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July 29, 2009


(HOUSTON, Texas) - Richard Bell, 50, president and CEO of Harborside Mortgage Corporation, was sentenced to 121 months in prison late yesterday by U.S. District Judge Gray Miller for bank fraud and money laundering, United States Attorney Tim Johnson announced today.

Following a lengthy hearing, U.S. District Court Judge Gray Miller sentenced Bell to 121 months in federal prison without parole. During the seven-hour long hearing, Bell stipulated that his conduct charged in the indictment and other relevant conduct caused actual losses of $1.6 million dollars. Several victims of Bell’s fraud attended the proceeding and, although Bell contested their status as “victims,” two provided victim impact statements to the court. The court held Bell responsible for defrauding First National Bank as further described below, Wachovia Bank, Compass Bank, Hibernia Bank, Wells Fargo and at least two individuals. After finding that Bell’s criminal history and the final sentencing guideline score did not adequately address the seriousness of his offense, the court departed upward from the recommended sentencing guideline range and handed down the 10-year and one month prison term to be followed by a five-year-term of supervised release. Bell has also been ordered to pay restitution to his victims in an amount to be determined within 90 days.

According to the superseding indictment and the plea agreement, Bell entered into a contract to purchase 97 acres of land in Rosharon, Texas, in 2005 for approximately $1.1 million. The contract specified Bell would make a earnest money down payment of $385,000 and obtain a loan for the balance of the purchase price. Bell made application to First National Bank for a loan of $720,000. As part of the loan application package, Bell submitted false and fraudulent documents, including false financial statements, false income tax returns and copies of false and fraudulent cashier’s checks as proof of the $385,000 down payment. Based on the application and the supporting documentation supplied by Bell, First National Bank funded the loan.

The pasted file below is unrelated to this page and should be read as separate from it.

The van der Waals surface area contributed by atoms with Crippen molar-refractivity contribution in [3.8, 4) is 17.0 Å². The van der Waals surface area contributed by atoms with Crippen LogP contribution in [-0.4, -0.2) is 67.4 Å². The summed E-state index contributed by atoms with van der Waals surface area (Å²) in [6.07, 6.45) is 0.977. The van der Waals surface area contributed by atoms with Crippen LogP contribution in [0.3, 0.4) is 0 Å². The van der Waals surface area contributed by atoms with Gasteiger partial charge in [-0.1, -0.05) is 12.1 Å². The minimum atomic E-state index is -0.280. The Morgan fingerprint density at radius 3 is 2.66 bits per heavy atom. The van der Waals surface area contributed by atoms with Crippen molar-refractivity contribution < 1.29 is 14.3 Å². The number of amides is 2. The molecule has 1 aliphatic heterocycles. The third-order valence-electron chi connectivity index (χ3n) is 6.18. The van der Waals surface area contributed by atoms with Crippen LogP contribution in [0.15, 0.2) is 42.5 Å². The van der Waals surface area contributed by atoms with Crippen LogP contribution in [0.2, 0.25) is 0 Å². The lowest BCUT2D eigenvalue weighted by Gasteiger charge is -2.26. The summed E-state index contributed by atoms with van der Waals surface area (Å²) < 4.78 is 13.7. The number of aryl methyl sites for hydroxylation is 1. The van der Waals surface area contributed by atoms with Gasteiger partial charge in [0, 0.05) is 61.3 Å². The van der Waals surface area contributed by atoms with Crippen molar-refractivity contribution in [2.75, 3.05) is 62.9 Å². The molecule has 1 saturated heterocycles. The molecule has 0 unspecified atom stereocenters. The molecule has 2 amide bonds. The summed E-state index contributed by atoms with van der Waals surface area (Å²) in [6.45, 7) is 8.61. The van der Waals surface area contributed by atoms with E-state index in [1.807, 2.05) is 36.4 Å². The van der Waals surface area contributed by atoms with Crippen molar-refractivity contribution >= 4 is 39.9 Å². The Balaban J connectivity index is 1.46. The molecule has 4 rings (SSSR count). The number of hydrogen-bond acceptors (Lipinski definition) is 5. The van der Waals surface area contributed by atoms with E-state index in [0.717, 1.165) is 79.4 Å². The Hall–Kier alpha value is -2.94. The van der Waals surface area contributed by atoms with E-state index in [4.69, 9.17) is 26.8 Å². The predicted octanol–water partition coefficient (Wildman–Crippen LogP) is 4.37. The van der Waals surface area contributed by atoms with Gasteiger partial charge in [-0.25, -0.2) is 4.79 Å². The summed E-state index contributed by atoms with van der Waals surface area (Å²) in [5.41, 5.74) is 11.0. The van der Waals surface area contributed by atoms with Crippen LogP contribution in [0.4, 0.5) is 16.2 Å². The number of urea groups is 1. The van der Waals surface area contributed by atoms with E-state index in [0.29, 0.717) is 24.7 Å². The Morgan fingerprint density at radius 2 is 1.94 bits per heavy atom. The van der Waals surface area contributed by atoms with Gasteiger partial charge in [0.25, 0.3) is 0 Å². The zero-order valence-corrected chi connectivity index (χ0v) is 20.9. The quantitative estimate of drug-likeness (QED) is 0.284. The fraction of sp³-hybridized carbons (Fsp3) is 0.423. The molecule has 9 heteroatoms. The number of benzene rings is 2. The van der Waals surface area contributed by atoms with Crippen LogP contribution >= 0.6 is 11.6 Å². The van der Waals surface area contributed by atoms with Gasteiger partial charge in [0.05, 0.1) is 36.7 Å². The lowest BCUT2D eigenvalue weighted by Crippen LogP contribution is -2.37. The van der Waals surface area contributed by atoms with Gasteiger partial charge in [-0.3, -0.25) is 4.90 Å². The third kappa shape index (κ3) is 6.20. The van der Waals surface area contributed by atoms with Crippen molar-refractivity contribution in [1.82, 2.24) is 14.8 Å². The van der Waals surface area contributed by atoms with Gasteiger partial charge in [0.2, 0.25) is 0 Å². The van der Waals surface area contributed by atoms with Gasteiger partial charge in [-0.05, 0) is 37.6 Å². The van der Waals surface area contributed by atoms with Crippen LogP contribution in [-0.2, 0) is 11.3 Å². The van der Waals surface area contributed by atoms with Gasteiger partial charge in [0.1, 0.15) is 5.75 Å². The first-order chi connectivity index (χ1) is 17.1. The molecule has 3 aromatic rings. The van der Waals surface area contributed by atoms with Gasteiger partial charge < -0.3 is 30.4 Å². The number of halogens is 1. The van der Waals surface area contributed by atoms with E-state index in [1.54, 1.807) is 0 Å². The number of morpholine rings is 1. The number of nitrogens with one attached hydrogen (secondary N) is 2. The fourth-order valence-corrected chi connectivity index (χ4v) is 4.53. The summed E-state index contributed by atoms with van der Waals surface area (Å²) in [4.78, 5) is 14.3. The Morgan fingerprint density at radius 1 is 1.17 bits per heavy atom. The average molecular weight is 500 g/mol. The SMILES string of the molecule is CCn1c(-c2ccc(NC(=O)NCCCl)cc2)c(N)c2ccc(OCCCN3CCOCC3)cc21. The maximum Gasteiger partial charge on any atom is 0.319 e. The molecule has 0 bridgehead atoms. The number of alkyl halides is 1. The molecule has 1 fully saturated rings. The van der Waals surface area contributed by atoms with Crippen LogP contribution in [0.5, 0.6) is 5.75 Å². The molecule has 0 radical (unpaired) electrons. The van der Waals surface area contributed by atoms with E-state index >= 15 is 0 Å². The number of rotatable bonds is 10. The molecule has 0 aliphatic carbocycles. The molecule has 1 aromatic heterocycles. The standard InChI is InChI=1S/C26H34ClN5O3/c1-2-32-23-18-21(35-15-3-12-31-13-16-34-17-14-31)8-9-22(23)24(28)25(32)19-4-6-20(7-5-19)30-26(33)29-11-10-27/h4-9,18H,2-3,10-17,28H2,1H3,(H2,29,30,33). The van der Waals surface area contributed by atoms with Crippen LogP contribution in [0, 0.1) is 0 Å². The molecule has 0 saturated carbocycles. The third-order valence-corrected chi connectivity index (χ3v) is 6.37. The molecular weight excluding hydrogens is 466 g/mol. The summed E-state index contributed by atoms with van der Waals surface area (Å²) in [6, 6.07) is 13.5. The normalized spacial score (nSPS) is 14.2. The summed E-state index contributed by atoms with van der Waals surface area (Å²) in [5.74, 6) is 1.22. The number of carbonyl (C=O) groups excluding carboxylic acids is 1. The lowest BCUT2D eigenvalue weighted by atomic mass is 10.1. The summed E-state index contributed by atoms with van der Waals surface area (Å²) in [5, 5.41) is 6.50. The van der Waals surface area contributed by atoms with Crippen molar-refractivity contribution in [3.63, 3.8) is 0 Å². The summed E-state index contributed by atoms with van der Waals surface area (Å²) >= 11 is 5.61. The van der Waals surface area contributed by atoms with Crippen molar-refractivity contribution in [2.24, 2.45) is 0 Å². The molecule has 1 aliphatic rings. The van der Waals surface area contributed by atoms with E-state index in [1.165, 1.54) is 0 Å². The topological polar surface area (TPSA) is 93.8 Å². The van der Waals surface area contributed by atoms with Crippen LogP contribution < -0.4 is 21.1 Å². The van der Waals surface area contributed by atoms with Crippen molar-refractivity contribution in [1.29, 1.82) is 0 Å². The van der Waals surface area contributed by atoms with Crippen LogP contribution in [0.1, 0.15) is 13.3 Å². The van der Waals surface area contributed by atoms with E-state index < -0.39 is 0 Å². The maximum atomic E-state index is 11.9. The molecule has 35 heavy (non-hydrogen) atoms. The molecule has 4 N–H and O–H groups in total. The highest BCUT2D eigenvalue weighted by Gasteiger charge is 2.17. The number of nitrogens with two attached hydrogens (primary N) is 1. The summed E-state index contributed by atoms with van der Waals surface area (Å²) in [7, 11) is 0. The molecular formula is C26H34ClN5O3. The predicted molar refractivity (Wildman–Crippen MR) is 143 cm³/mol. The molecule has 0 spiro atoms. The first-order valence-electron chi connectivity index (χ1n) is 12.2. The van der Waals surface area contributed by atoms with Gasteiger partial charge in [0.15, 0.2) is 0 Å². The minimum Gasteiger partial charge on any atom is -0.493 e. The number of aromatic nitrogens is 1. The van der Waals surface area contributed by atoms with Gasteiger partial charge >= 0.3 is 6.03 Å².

The cashier’s checks totaling $385,000 were in reality two money orders obtained from Wells Fargo Bank with a true value of $35.00. According to Wells Fargo Bank records, Bell purchased a $25 money order Nov. 8, 2005, and a $10 money order Dec. 9, 2005. The money orders were altered using an optical scanner and computer software to make them appear to be cashier’s checks in the amount of $135,000 and $250,000. The settlement statement for the closing of the sale of the property was signed by Bell and the seller and reflected that the cash down payment of $385,000 was “held by seller.” On Dec. 15, 2005, $676,000.84 from the proceeds of the First National Bank loan were wire transferred to the seller of the property.

The factual basis in the plea agreement also included details of an unsecured $100,000 line of credit obtained by Bell from First National Bank Jan. 13, 2006, that was obtained using false and fraudulent tax returns and financial statements. By Jan. 19, 2006, Bell had withdrawn more than $50,000 against the line of credit via checks payable to himself, Harborside Mortgage and Custom Design Pools.

The matter was investigated by the FBI and the Criminal Investigation Division of the Internal Revenue Service. The case was prosecuted by Assistant U.S. Attorneys Belinda Beek and James R. Buchanan.



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